6. 6. Robert Blecher, “Free People Will Set the Course of History: Intellectuals, Democracy, and American Empire,” Middle East Report Online, March 2003. Blecher catalogs the about-face of Pipes, Lewis, Ajami and others on the advisability of occupying Baghdad. For examples of false information about Iraq to justify the war see http://www.alternet.org/story/16274/; http://www.bushlies.net/pages/1/; http://www.thenation.com/doc/20040329/scheer; http://www.afterdowningstreet.org/.
  7. 7. Fouad Ajami, “Two Faces, One Terror,” Wall Street Journal, 11 November 2002.
  8. 8. Peter Waldman, “A Historian's Take on Islam Steers U.S. in Terrorism Fight,” Wall Street Journal, 19 February 2004.
  9. 9. NBC, Meet the Press, March 16, 2003.
  10. 10. Bernard Lewis, “Why Iraq is Proving Much Tougher than Afghanistan,” Wall Street Journal, 29 August 2003.
  11. 11. Bernard Lewis, “Does Iran Have Something in Store?” Wall Street Journal, 8 August 2006, and Bernard Lewis, “Was Osama Right?” Wall Street Journal, 16 May 16 2007.
  12. 12. Michael Hirsh, “Bernard Lewis Revisited,” Washington Monthly, November 2004, http://www.washingtonmonthly.com/features/2004/0411.hirsh.html. Hirsh dissects the roots of Lewis’s errors. Adam Shatz, “The Native Informant,” The Nation, 28 April 2003, http://www.thenation.com/doc/20030428/shatz. Shatz performs the same service for Fouad Ajami.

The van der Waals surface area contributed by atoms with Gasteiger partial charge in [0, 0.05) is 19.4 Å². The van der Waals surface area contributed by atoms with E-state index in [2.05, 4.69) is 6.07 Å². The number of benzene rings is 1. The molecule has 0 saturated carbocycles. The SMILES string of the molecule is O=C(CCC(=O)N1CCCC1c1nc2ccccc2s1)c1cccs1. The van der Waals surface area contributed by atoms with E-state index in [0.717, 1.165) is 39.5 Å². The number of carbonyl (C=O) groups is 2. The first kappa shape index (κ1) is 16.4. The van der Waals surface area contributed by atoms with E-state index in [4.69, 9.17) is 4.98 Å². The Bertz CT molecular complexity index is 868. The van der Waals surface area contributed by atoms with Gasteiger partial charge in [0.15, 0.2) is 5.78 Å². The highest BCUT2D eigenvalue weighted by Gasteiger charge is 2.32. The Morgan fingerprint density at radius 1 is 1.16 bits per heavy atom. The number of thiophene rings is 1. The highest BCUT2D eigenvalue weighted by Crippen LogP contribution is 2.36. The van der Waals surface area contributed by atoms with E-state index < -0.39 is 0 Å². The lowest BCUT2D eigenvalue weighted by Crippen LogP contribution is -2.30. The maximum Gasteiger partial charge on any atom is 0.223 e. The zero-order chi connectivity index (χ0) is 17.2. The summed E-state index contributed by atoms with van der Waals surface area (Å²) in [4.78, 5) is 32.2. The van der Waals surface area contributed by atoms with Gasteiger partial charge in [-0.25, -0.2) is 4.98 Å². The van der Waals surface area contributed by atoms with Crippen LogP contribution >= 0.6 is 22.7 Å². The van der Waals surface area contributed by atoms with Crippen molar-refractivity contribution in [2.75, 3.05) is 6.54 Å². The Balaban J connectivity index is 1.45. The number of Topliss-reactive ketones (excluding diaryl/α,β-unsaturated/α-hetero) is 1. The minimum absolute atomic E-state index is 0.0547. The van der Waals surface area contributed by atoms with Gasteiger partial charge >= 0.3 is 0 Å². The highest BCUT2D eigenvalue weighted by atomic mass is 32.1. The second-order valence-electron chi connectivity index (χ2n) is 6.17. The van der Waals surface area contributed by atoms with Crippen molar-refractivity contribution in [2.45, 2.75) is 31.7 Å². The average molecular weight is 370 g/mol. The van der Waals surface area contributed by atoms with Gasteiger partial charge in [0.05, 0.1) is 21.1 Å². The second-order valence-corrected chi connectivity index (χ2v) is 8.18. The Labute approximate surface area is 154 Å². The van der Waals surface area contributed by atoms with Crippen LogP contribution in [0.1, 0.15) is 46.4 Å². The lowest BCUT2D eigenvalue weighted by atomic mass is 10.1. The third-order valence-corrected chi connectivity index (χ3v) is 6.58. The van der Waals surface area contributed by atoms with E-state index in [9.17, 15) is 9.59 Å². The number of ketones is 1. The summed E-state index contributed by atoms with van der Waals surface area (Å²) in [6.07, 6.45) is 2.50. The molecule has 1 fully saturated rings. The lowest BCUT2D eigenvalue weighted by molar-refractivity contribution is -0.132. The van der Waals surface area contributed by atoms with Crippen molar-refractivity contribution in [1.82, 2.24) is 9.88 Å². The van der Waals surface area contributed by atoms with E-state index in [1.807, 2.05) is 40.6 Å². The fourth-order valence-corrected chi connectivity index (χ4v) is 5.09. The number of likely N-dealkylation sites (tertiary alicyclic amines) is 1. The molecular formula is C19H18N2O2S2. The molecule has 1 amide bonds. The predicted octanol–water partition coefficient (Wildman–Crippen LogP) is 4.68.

13. 13. Michael Kinsley, Washington Post, 23 June 2003. The last conclusion is perhaps not surprising, since President Bush publicly said on May 30, 2003, on Polish TV, “We found the weapons of mass destruction,” a reference to equipment subsequently determined to have been most likely used to inflate artillery balloons with hydrogen.
  14. 14. The PIPA/Knowledge Networks Poll, April 22, 2004.
  15. 15. Richard Clarke, Against All Enemies: Inside America's War on Terror (New York: Free Press, 2004). Clarke appeared on the CBS program 60 Minutes on 21 March 2004 when the book appeared (http://www.cbsnews.com/stories/2004/03/19/60minutes/main607356.shtml). In January 2004 David Kay resigned as chief of the Iraq Survey Group. Days later he testified before the Senate Armed Services Committee about the pre-war WMD intelligence and the agencies that produced it, saying, “We were almost all wrong” (http://www.cnn.com/2004/US/01/28/kay.transcript/). Blix spoke on BBC television on 8 February 2004 and accused the United States and British governments of dramatizing the threat of weapons of mass destruction in Iraq in order to strengthen the case for the war (http://news.bbc.co.uk/2/hi/uk_news/politics/3469821.stm).
  16. 16. USA Today, July 26, 2005.
  17. 17. Ron Suskind, “Without a Doubt,” New York Times Magazine, 17 October 2004.

Journal of Religion, Conflict, and Peace. Copyright © 2013.